As always, Vic Crawford was immaculate, his suit a perfect fit, a white handkerchief tucked jauntily in his pocket. As always, his wit was sharp, his delivery smooth. Although he vowed "you haven't heard the last of me yet," this was farewell for Victor L. Crawford, state senator from Montgomery County for 14 years, often the bane of his colleagues because of his maverick approach and his willingness to say almost anything about anyone.
Yesterday morning, in a meeting room in Rockville's County Office Building, Crawford announced that he would not seek reelection, that instead he would throw his support to Stewart Bainum Jr., the wealthy young delegate who was mounting what promised to be a tough challenge to Crawford.
Word around the county had it that a poll done for Bainum showed him beating Crawford easily and that was the reason the veteran liberal legislator was pulling out. According to Crawford, nothing could be further from the truth.
"I've never seen the poll and even if I had I've never been scared off by a poll. This has been coming for two years," he said. "As much as I love the legislature and politics, I've had to make a lot of personal sacrifices involving my business [law] because I'm a senator.
"I met with Gov. Hughes in early March and told him I did not think I would seek reelection. I told him then I would be very interested in being his running mate." Crawford paused, the characteristic twinkle flashing in his eyes. "Since I haven't heard from him yet, I presume he's found someone else."
Crawford, 50, had waffled during the last several weeks on whether to run. At one point, he said he would be willing to spend $50,000 to beat Bainum. But on May 24 he called Bainum and asked for a meeting. Two days later, the two men met for breakfast and Crawford told Bainum he was thinking of dropping out of the race and offering Bainum his endorsement.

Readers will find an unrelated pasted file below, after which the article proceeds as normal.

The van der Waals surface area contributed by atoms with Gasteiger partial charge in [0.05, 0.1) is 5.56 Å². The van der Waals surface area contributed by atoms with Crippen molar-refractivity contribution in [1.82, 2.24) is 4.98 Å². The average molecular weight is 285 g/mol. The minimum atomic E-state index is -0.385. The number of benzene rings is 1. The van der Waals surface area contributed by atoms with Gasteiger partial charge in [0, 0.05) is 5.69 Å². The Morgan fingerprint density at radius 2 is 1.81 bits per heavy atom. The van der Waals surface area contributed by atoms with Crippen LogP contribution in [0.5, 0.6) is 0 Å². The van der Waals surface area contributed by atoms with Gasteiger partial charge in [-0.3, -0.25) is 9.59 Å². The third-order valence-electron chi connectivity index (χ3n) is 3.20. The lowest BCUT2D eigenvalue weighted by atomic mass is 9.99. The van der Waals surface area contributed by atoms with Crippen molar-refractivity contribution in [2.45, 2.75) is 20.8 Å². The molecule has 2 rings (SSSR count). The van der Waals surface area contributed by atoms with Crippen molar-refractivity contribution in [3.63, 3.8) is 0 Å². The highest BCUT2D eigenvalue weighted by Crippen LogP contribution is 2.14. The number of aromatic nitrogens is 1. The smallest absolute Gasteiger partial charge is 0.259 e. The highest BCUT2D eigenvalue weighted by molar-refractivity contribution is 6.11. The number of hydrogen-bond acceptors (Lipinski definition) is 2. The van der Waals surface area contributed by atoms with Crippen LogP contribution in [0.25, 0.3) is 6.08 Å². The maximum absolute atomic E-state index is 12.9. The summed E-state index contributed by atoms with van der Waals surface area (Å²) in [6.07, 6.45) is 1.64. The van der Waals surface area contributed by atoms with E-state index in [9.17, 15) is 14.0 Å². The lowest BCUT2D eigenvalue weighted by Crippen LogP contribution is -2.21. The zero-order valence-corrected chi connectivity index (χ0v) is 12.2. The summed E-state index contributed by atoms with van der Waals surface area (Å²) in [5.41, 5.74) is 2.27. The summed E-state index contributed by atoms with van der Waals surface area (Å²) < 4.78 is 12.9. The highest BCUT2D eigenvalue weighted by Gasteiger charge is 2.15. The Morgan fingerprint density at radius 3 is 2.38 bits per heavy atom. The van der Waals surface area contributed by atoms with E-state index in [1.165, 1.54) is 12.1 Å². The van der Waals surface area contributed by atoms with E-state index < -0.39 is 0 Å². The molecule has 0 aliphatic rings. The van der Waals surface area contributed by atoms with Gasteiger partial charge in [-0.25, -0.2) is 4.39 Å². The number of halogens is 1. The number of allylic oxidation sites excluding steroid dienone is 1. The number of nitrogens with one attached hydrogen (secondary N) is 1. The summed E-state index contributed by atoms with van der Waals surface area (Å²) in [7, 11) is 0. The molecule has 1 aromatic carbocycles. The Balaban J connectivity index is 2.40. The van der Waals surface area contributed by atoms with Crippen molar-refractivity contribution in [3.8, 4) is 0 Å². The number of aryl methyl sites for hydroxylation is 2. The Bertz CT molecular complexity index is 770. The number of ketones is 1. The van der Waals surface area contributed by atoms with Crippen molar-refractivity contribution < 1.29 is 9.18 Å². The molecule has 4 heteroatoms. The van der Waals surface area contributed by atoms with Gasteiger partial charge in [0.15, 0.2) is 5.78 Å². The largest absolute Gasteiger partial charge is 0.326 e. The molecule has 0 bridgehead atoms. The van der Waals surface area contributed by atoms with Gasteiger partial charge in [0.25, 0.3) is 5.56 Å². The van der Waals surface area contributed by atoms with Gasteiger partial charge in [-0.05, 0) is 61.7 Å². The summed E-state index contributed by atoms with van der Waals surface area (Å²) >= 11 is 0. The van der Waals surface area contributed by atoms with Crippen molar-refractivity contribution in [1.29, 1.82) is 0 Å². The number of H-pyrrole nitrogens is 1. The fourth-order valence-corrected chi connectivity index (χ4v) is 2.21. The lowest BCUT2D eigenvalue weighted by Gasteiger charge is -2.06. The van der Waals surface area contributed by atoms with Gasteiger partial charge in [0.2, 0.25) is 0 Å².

Bainum was surprised, but not shocked.
"When he called and asked for the meeting I had a lot of thoughts and one of them was that he might be dropping out," Bainum said. "I understand what kind of financial sacrifices one makes to be in the legislature. And, 16 years is a long time."
The arrangements were finalized in a second meeting, this one over iced tea last Friday evening. Crawford went on vacation to Ocean City and returned Thursday night, tan and relaxed.
"This wasn't a decision I made lightly," he said. "I delayed this long because the Irish in me was spoiling for a good fight. I guess I'm like a football player or a boxer. When I hear the bell my feet start shuffling without even knowing it . . . .I almost went through with it at the end. I was itchy. But in the end I thought, 'Sure, I can beat this kid,' but where would that leave me? Back in the Senate. It's been 16 years, I've had it."
His decision means the state legislature will be without one of its more colorful figures next winter. Crawford was first elected to the House of Delegates in 1966 and was appointed to the Senate in 1969. Several times Crawford tried to move up, running once for the House of Representatives, twice for the U.S. Senate and once seeking a U.S. attorney appointment.
But those ventures did not pan out so he remained in the state Senate, eventually becoming the head of the Montgomery County delegation. He was one of Marvin Mandel's most vocal critics when Mandel was governor and his votes--and antics--were rarely predictable. Once he burned his credit cards on the floor of the Senate to protest the passage of a bill. In an era when many members of the county delegation were scorned because they held meetings until late hours and rarely partook in the night life, Crawford was very much a part of the scene.
The only thing predictable about Crawford, other than his sartorial splendor, was his glibness. State House reporters called him, "the best third paragraph in Annapolis," because he was always available with a spicy, sharp-tongued quote, whenever a controversy arose.
"He was the rarest of the rare," Del. Gerard F. Devlin said yesterday, "a liberal with a sense of humor."